What Were You Thinking, Saddam?
What between George Galloway
and the recently-unveiled British memo
, there's been a lot of revisiting the Bush admininstration's decision to launch our excellent Iraq adventure—even if just to say, "Yes, it was still
a dumb-ass idea." True. But while we're retrospecting, here's a question that's never, as far as I know, been fully answered: Why did Saddam Hussein
decide to go to war with the United States? I mean, come on. And this isn't just out of idle curiosity; it sort of has relevance to Iran and North Korea, I think.
Now it's true, the White House was dead-set on invading Iraq no matter what, but surely there were things Saddam could've done that would've left him in a better state than he's in now. He could've absconded to Saudi Arabia, for instance. Or he could've immediately opened the doors to all inspectors and proved once and for all, as he knew perfectly well, that Iraq had absolutely no weapons of mass anything. (At the time of invasion, recall, there was still reasonable doubt about whether he had WMDs or not—hence the chemical suits for our soldiers.) Or whatever. But surely in a rational and sane world Saddam should've foreseen that staying defiant and letting the U.S. invade was the worst
of all possible outcomes. And yes, it's true that proving to the world that he had no WMDs would've opened the door for a possible Shiite rebellion, say, but again, that would be one possible
threat to weigh against the imminent threat—U.S. invasion.
Anyway, some possible explanations come from the ol' Duelfer report
. Perhaps Saddam just didn't believe the United States was serious about invading: "By late 2002 Saddam had persuaded himself, just as he did in 1991, that the United States would not attack Iraq because it already had achieved its objectives of establishing a military presence in the region." Perhaps—though after his capture, Saddam told a debriefer that four months before the war he was convinced that "hostilities were inevitable." For what that's worth. Alternatively, perhaps Saddam was receiving such awful military advice that he really believed
he could've defeated the United States in a conventional battle. (Tariq Aziz claims this was the case.) On the other hand, remember his cryptic remark to his advisors in late 2003: "Resist one week, and then I will take over." So perhaps he thought that he would let the U.S. invade, retreat, start up the insurgency we see now, bleed the U.S. into withdrawal, and then retake Baghdad, this time stronger than ever (because who would attack him now?).
Any of those seem plausible. Another theory: In the end, Saddam probably thought he was screwed no matter what he did. So what if he proved once and for all that he had no WMDs? Perhaps the U.S. would just attacks anyway. Indeed, the Bush administration didn't really give Saddam an exit strategy, or any assurance that backing down would yield any sort of benefit. There were a few prewar moments when Bush hinted that Saddam could just comply with the UN resolutions, avoid war, and save his own skin. But only a few. For the most part there was nothing but a steady drumbeat out of the White House: regime change, regime change, regime change. Under those circumstances, it's no wonder Saddam decided to take his chances with whatever deterrent he thought the threat of WMDs and mass American casualties might have, and failing that, the possible urban warfare/insurgency strategy.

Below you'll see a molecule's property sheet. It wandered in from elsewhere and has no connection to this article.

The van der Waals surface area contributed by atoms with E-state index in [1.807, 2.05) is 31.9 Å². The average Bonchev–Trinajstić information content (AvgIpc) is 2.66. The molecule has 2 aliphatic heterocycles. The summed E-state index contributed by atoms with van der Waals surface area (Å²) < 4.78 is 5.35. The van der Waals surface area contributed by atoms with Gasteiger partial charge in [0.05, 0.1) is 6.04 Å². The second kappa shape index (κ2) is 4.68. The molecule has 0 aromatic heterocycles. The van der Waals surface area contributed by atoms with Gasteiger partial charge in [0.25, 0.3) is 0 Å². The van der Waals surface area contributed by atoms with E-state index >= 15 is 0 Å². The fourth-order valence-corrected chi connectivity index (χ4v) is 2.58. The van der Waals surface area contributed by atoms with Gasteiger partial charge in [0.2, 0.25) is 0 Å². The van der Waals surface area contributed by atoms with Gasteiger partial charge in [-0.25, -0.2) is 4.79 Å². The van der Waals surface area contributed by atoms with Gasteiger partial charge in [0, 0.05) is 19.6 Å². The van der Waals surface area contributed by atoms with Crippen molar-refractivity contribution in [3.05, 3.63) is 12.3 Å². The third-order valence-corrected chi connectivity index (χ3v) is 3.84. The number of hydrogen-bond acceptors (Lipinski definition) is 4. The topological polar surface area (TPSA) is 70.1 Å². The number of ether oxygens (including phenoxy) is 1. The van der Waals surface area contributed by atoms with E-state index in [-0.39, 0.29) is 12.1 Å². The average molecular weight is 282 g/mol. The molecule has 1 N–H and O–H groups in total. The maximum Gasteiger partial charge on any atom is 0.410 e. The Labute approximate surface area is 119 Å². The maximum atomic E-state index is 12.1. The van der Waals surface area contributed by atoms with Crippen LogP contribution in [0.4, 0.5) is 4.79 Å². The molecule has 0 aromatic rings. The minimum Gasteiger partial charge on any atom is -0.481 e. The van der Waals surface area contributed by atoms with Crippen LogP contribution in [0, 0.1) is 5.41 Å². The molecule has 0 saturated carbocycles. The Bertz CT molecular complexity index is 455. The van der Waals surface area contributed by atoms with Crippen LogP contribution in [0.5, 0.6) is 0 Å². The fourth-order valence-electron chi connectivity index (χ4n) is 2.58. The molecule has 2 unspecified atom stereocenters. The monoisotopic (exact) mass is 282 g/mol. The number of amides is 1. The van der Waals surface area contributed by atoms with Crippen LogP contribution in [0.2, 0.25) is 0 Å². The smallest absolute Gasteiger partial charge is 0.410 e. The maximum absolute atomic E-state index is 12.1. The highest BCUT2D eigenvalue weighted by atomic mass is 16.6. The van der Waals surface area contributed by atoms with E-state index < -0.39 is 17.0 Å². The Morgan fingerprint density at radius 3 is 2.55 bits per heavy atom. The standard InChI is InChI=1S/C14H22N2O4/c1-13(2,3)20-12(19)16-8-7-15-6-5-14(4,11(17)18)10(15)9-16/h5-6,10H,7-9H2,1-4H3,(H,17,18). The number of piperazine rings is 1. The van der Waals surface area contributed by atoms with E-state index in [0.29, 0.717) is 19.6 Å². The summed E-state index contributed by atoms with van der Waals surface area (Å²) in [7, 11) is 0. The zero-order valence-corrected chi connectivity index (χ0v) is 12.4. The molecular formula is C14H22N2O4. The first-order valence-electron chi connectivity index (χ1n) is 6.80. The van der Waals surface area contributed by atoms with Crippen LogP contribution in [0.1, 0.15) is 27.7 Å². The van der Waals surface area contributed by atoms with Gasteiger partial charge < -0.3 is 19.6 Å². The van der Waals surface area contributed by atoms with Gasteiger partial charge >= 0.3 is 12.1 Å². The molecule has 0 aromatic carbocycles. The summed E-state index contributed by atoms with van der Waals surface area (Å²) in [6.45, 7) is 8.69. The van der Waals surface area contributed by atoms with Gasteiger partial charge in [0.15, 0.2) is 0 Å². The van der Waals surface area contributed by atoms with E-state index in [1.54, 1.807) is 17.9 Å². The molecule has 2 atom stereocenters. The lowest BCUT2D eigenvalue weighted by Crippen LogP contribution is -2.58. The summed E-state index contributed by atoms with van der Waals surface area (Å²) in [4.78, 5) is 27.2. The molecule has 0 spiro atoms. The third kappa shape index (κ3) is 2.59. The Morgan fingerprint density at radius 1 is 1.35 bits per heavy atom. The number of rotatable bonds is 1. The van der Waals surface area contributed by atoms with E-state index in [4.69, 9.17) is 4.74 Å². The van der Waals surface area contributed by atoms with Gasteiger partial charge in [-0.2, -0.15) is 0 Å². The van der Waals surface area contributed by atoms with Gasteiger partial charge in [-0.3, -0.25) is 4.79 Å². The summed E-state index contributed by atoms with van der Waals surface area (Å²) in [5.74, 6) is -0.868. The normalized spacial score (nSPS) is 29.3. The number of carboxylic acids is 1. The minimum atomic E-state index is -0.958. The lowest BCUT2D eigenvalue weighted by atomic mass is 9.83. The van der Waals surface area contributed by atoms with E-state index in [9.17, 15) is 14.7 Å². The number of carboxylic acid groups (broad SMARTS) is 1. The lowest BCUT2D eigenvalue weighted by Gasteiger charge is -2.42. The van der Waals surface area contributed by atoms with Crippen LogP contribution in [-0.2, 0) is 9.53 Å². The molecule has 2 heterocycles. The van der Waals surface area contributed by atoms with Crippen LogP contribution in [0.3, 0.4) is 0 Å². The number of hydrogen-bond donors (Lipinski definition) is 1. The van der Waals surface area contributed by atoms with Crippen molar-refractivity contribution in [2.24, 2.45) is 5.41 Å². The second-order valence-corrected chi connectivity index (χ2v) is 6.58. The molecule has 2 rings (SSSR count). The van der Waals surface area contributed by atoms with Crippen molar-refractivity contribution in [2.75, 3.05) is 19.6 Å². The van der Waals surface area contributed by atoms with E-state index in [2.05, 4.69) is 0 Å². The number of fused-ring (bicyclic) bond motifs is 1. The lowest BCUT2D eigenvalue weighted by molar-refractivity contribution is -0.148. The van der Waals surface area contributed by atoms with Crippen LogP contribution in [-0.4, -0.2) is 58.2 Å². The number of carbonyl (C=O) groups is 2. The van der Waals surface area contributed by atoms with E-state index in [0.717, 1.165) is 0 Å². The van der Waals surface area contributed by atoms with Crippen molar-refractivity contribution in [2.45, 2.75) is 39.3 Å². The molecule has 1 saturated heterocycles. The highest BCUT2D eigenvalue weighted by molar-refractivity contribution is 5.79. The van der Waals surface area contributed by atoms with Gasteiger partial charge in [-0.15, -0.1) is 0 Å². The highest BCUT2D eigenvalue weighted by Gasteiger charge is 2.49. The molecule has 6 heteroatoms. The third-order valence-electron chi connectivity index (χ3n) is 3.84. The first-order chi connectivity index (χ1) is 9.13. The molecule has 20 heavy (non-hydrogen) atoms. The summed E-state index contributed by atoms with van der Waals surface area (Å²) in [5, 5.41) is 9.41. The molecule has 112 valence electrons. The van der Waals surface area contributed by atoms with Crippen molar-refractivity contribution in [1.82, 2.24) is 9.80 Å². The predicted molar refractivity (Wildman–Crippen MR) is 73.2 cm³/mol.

At any rate, this is sort of moot, since it doesn't seem like the goal
of the White House was ever to force Saddam to back down, comply with all UN resolutions, give up his WMD ambitions, and retreat back into his little shell. No, the goal was war, and war was what we got. Nevertheless, if
Bush really had wanted to make Saddam back down, hypothetically, it seems he should have the following: 1)
made it extremely clear that the U.S. was dead serious about invading, 2)
made it absolutely clear that the U.S. would kick ass, 3)
given credible assurances that if Saddam complied, he could save his own skin. None of those things were done. More to the point, our intelligence agencies could have focused less on what weapons Saddam did or didn't have, and more on how Saddam would've reacted to various threats and promises. Not a whole lot of prewar intelligence really focused on this aspect—again, probably because Bush wanted war no matter what—but it should
have focused on this aspect; knowing what the enemy's thinking (or might be thinking) is essential. The Duelfer report suggests that we didn't have a clue. For all we know, the White House just figured Saddam was an irrational lunatic and so there was no use trying to get a handle on his thought process.
I'm bringing all this up because it seems there ought to be some lessons here for dealing with North Korea and Iran—two countries, presumably, that the White House really does want to coerce into doing stuff, and not invade no matter what. (Good god.) People doing intelligence stuff ought to be figuring out these questions: How will Kim Jong Il or the Tehran mullahs react to this or that situation? Will they find this or that condition too humiliating to accept? Is there a way for them to "save face"? Do they properly understand this threat or that promise? This seems like obvious stuff, and perhaps the CIA is on it, but the case of Iraq—and reading the Duelfer report makes this clear—suggests that our intelligence agencies really aren't very good at figuring this stuff out. The historical record's no better: No one really understood why Saddam didn't back down in the first Gulf War; no one really understood why Milosevic didn't back down initially over Kosovo. How well, exactly, do we understand our good buddies on the international stage? I wonder.